On the Miramichi, the bass move up- and downriver, testing the water temperature and seeking food. Stripers spawn in fresh water when the water temperature is approximately 60 degrees F. for several days. To spawn, females broadcast their eggs on the surface while the males discharge milt to fertilize them. Most of the other habitat requirements are necessary to help the hatching and development of the offspring. Although they might wander along the coastline to other estuaries as “young of the year,” male stripers don’t reach reproductive age until 2½ years of age, and females around age 4.
The bass don’t feed during winter. After ice-out, the water warms rapidly and stimulates voracious feeding. Stripers consume several different species of finned prey that move through the Miramichi estuary during the roughly 45 days that stripers are in the river to overwinter and spawn. Smaller males, which are the vast majority of the stripers, arrive to the spawning area first.
Rainbow smelt comprised between 25 and 50 percent of the stomach contents of striped bass examined in DFO collections in May and June. This percentage would be higher if the sampling occurred in April and May, when more rainbow smelt are in the river. Rainbow smelt migrate in and out to spawn in April and May and are the predominant prey for the stripers before and just after spawning.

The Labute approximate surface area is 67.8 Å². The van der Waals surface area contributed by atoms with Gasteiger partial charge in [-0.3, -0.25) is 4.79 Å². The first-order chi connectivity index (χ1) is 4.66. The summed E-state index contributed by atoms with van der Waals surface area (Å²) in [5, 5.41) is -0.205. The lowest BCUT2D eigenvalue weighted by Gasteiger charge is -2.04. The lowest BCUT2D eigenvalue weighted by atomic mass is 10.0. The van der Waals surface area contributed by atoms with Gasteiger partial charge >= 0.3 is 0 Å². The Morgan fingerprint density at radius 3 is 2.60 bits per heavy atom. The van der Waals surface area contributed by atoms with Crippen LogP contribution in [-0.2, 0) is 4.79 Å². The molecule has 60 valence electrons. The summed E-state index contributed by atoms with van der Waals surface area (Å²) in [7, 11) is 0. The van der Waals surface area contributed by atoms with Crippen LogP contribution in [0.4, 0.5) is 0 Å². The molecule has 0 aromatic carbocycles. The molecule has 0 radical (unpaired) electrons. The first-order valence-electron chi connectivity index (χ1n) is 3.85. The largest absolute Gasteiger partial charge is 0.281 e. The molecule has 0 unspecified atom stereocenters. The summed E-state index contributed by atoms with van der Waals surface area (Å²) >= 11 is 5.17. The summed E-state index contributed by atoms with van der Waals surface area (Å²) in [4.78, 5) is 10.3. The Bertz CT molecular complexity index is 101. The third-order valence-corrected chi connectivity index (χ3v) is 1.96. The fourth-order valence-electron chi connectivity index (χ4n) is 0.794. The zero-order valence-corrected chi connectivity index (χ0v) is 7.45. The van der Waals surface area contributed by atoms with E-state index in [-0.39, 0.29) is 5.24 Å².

The smelt are vulnerable when they are swimming upstream to spawn, and also when they are dropping back to the Gulf of St. Lawrence afterward. The smelt population is estimated as high as a half a billion. The adults I saw averaged about 5 inches in length. At the same time, almost two million Atlantic salmon smolts—from 4½ to 9½ inches in length—try to migrate downriver toward salt water through all those striped bass. According to a study published in 2018 in the Canadian Journal of Fisheries and Aquatic Sciences, Miramichi striped bass consume between 2 and 20 percent of the salmon smolts. Since the smelt are so much more abundant than the salmon smolts, you’d think it unlikely the bass would consume many smolts. The bass switch over and eat the salmon smolts when the rainbow smelt run is nearly over and smelt numbers are reduced.
When the bass are actually spawning, stomach content surveys indicate virtually no feeding. At this time, you can observe bass splashing as far as the eye can see when the more numerous males surround spawning females and froth the water with their tails while discharging milt to fertilize the eggs. I’ve heard people speak about seeing similar scenes on the Chesapeake after the moratorium, when you could “walk across the bay on bass.”